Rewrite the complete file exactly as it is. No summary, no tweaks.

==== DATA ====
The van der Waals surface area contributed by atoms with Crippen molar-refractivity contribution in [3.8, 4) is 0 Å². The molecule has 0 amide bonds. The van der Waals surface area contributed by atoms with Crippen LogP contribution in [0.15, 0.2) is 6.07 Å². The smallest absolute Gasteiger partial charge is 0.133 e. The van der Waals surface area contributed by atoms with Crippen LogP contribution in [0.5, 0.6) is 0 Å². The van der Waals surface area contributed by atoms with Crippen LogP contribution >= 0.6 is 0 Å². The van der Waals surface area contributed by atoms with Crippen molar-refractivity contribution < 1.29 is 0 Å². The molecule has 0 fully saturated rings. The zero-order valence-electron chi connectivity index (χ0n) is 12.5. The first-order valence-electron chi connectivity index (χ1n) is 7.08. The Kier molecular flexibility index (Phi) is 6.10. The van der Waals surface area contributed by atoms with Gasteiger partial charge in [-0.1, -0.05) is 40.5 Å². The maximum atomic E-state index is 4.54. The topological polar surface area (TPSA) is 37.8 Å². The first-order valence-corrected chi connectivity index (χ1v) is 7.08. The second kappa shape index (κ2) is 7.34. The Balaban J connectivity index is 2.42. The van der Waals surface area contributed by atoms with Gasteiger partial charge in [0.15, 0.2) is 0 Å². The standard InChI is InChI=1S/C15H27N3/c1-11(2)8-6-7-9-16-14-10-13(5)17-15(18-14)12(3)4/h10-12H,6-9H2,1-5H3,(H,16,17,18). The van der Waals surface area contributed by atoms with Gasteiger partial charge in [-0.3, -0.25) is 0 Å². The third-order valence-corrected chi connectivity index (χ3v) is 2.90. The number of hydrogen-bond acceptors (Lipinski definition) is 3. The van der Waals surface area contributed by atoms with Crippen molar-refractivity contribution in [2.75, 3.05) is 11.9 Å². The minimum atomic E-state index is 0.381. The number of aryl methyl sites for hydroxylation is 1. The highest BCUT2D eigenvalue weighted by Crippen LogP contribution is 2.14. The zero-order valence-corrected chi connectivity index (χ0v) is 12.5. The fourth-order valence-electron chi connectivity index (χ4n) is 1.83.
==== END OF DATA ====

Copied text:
The van der Waals surface area contributed by atoms with Crippen molar-refractivity contribution in [3.8, 4) is 0 Å². The molecule has 0 amide bonds. The van der Waals surface area contributed by atoms with Crippen LogP contribution in [0.15, 0.2) is 6.07 Å². The smallest absolute Gasteiger partial charge is 0.133 e. The van der Waals surface area contributed by atoms with Crippen LogP contribution in [0.5, 0.6) is 0 Å². The van der Waals surface area contributed by atoms with Crippen LogP contribution >= 0.6 is 0 Å². The van der Waals surface area contributed by atoms with Crippen molar-refractivity contribution < 1.29 is 0 Å². The molecule has 0 fully saturated rings. The zero-order valence-electron chi connectivity index (χ0n) is 12.5. The first-order valence-electron chi connectivity index (χ1n) is 7.08. The Kier molecular flexibility index (Phi) is 6.10. The van der Waals surface area contributed by atoms with Gasteiger partial charge in [-0.1, -0.05) is 40.5 Å². The maximum atomic E-state index is 4.54. The topological polar surface area (TPSA) is 37.8 Å². The first-order valence-corrected chi connectivity index (χ1v) is 7.08. The second kappa shape index (κ2) is 7.34. The Balaban J connectivity index is 2.42. The van der Waals surface area contributed by atoms with Gasteiger partial charge in [0.15, 0.2) is 0 Å². The standard InChI is InChI=1S/C15H27N3/c1-11(2)8-6-7-9-16-14-10-13(5)17-15(18-14)12(3)4/h10-12H,6-9H2,1-5H3,(H,16,17,18). The van der Waals surface area contributed by atoms with Gasteiger partial charge in [-0.3, -0.25) is 0 Å². The third-order valence-corrected chi connectivity index (χ3v) is 2.90. The number of hydrogen-bond acceptors (Lipinski definition) is 3. The van der Waals surface area contributed by atoms with Crippen molar-refractivity contribution in [2.75, 3.05) is 11.9 Å². The minimum atomic E-state index is 0.381. The number of aryl methyl sites for hydroxylation is 1. The highest BCUT2D eigenvalue weighted by Crippen LogP contribution is 2.14. The zero-order valence-corrected chi connectivity index (χ0v) is 12.5. The fourth-order valence-electron chi connectivity index (χ4n) is 1.83.